Presentation on theme: "Network Storage and Cluster File Systems Jeff Chase CPS 212, Fall 2000."— Presentation transcript:
Network Storage and Cluster File Systems Jeff Chase CPS 212, Fall 2000
Network Block Storage One approach to scalable storage is to attach raw block storage (“disks”) to a network. dedicated Storage Area Network or general-purpose network FibreChannel (FC) vs. Ethernet….IETF working group is currently defining SCSI-over-IP (iSCSI). Each network-attached “disk” may aggregate multiple disks in a box, with basic volume management. e.g., EMC, others sell RAID boxes attached through FC or SCSI. Access control is a key issue if the network is untrusted. CMU NASD: Network-Attached Secure Disks suggests cryptographic capabilities to protect logical block spaces (“objects”) on disks.
Network Storage Volumes A volume manager can knit multiple network disks (or partitions) into a unified logical block space (virtual disk). e.g., Petal, +Veritas and other companies sell volume managers and related “SAN management” products. abstraction: OS addresses storage by. Petal: access through souped-up device driver shared access with scalable bandwidth and capacity volume-based administrative tools backup, volume replication, remote sharing volume manager may incorporate *ility features e.g., Petal is mirrored
“NAS vs. SAN” In the commercial sector there is a raging debate today about “NAS vs. SAN”. Network-Attached Storage has been the dominant approach to shared network storage since NFS. NAS == NFS or CIFS: named files over Ethernet/Internet. Network Appliance filers dominate, EMC coming on strong Proponents of FibreChannel SANs market them as a fundamentally faster way to access shared storage. no “indirection through a file server” (“SAD”) lower overhead on clients network is better/faster (if not cheaper) and dedicated/trusted Brocade, HP, Emulex are some big players.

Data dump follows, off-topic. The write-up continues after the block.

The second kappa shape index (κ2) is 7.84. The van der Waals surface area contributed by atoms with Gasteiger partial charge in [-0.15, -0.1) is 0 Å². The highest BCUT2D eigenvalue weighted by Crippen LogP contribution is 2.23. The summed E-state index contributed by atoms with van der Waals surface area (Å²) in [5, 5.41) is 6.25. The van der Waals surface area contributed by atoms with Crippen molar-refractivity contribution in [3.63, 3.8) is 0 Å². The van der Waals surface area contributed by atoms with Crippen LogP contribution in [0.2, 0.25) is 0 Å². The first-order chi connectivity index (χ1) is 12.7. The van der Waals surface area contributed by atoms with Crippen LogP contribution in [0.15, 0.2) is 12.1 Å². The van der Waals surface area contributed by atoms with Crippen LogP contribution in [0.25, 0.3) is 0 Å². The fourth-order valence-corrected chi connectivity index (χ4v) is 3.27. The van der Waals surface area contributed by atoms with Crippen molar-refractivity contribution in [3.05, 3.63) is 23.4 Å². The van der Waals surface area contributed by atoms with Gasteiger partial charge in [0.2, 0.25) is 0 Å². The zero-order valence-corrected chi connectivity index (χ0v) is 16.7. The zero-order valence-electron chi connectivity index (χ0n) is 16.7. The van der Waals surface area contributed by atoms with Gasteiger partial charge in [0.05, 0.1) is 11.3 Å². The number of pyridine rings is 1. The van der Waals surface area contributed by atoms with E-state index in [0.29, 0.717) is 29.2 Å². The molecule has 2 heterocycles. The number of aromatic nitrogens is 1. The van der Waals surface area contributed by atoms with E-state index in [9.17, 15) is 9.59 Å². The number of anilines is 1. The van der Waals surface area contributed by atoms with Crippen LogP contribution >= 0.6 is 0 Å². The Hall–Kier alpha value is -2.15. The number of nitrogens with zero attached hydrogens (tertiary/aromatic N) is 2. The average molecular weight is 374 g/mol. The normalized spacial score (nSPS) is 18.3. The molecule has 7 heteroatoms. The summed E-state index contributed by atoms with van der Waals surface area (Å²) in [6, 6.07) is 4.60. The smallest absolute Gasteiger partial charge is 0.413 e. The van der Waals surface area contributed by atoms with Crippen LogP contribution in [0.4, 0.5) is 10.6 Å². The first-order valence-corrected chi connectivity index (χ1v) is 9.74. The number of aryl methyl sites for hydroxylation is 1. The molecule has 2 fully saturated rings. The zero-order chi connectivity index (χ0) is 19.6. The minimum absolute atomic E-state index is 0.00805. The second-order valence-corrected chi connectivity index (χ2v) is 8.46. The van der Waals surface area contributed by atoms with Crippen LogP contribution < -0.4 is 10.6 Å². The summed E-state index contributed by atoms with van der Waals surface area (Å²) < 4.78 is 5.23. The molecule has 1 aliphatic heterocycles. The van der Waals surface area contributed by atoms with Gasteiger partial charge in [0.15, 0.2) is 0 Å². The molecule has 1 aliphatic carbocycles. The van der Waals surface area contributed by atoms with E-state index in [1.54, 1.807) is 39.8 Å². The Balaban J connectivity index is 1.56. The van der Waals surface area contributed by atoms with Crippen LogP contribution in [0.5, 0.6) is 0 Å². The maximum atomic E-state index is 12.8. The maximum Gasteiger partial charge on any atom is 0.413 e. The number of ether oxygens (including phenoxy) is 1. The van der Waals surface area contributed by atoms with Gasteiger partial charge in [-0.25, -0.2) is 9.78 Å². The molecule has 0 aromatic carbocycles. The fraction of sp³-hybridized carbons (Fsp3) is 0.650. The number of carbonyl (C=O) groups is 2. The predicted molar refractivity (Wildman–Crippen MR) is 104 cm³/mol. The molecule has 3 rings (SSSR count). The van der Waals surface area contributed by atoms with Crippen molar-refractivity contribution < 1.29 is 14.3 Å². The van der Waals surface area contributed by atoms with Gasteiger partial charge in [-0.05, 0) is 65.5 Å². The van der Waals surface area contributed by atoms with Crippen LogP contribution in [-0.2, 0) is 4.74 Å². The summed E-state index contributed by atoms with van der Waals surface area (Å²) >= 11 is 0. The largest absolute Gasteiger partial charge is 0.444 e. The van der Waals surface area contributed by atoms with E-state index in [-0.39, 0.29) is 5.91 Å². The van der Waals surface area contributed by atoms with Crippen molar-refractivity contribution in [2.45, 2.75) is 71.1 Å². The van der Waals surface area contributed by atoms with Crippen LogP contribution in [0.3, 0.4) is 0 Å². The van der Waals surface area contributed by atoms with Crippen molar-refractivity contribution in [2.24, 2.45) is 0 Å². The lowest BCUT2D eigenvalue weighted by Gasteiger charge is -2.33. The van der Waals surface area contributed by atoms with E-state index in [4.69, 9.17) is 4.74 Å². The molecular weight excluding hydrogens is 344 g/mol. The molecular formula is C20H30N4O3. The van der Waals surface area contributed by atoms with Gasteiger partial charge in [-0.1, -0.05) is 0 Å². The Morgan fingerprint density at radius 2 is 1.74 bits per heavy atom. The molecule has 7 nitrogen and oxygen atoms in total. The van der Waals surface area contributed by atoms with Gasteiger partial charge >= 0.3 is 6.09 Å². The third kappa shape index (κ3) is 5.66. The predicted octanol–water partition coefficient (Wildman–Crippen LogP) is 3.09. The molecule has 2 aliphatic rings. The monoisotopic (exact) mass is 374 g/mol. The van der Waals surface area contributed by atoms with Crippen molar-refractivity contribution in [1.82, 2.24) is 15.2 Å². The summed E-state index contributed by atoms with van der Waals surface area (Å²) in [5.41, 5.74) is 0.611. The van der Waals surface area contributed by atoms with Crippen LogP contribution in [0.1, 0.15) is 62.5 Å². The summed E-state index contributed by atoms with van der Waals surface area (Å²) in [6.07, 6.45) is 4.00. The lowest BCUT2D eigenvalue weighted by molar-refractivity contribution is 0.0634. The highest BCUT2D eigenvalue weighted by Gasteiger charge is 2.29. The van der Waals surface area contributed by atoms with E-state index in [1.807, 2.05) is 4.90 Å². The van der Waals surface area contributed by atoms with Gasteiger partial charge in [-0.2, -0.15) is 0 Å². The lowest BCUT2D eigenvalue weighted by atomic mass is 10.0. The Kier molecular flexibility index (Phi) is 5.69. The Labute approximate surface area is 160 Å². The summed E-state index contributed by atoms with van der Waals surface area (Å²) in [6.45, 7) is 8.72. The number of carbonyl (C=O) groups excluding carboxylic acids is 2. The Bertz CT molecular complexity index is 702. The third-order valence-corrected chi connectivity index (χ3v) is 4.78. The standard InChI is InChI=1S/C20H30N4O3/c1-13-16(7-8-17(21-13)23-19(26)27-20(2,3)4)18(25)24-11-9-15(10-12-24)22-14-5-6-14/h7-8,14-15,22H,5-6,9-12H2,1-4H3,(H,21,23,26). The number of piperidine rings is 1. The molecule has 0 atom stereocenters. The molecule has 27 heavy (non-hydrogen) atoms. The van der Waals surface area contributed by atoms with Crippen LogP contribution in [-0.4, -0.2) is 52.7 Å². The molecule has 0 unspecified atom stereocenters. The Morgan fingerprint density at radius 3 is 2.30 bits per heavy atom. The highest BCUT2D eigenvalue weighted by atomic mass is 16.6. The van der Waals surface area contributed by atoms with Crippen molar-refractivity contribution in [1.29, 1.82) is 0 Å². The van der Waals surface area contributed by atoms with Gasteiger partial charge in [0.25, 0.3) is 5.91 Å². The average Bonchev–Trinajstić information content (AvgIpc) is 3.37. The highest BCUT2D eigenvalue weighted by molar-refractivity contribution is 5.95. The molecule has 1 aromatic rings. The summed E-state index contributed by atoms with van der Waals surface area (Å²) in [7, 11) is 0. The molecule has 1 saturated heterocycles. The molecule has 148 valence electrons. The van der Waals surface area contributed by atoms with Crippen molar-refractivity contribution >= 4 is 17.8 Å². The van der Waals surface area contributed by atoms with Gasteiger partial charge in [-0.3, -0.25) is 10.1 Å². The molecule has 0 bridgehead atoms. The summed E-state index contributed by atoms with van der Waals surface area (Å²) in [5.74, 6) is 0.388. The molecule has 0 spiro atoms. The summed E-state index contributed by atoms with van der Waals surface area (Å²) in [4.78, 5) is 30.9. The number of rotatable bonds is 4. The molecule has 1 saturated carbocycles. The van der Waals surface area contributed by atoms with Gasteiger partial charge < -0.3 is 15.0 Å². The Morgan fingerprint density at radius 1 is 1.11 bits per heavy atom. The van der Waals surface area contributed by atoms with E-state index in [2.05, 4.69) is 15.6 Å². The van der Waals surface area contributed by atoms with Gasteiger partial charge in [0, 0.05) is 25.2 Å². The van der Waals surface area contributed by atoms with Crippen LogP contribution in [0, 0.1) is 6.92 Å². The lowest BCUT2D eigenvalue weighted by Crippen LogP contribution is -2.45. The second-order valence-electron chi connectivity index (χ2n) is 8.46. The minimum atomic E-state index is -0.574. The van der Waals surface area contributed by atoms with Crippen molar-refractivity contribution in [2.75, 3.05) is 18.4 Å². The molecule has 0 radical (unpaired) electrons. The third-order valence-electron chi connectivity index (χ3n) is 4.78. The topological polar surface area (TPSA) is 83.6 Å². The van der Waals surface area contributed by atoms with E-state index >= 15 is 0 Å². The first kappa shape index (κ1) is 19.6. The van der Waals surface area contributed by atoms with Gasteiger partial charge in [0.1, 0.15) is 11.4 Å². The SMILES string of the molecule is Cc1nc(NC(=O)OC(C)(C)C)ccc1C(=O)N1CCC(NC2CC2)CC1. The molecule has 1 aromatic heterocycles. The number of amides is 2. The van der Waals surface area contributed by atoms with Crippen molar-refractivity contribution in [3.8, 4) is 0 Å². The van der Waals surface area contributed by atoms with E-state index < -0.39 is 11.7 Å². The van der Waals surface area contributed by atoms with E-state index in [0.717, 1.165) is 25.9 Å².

NAS vs. SAN: Cutting through the BS FibreChannel is a high-end technology incorporating NIC enhancements to reduce host overhead but bogged down in interoperability problems. Ethernet is getting faster faster than FibreChannel. gigabit, 10-gigabit, + smarter NICs, + smarter/faster switches Future battleground is Ethernet vs. Infiniband. The choice of network is fundamentally orthogonal to storage service design. Well, almost: flow control, RDMA, user-level access (DAFS/VI) The fundamental questions are really about abstractions. shared block volume (“SAN”) vs. shared file volume (NAS) vs. private disks (shared-nothing)
Storage Abstractions relational database (IBM and Oracle) tables, transactions, query language file system hierarchical name space with ACLs block storage/volumes SAN, Petal, RAID-in-a-box (e.g., EMC) object storage object == file, with a flat name space: NASD, DDS persistent objects pointer structures, requires transactions: OODB, ObjectStore
Storage Architecture Any of these abstractions can be built using any, some, or all of the others. Use the “right” abstraction for your application. The fundamental questions are: What is the best way to build the abstraction you want? division of function between device, network, server, and client What level of the system should implement the features and properties you want? How does Frangipani answer them?
Cluster File Systems shared block storage volumes (FC/SAN, Petal, NASD) xFS [Dahlin95] Petal/Frangipani [Lee/Thekkath] GFS Veritas cluster file server EMC Celerra volume client cluster FS volume client issues trust compatibility with NAS protocols sharing, coordination, recovery
Sharing and Coordination storage service + lock manager *FS client *FS svc block allocation and layout locking/leases, granularity shared access separate lock service logging and recovery network partitions reconfiguration NAS “SAN” What does Frangipani need from Petal? How does Petal contribute to F’s *ility? Could we build Frangipani without Petal?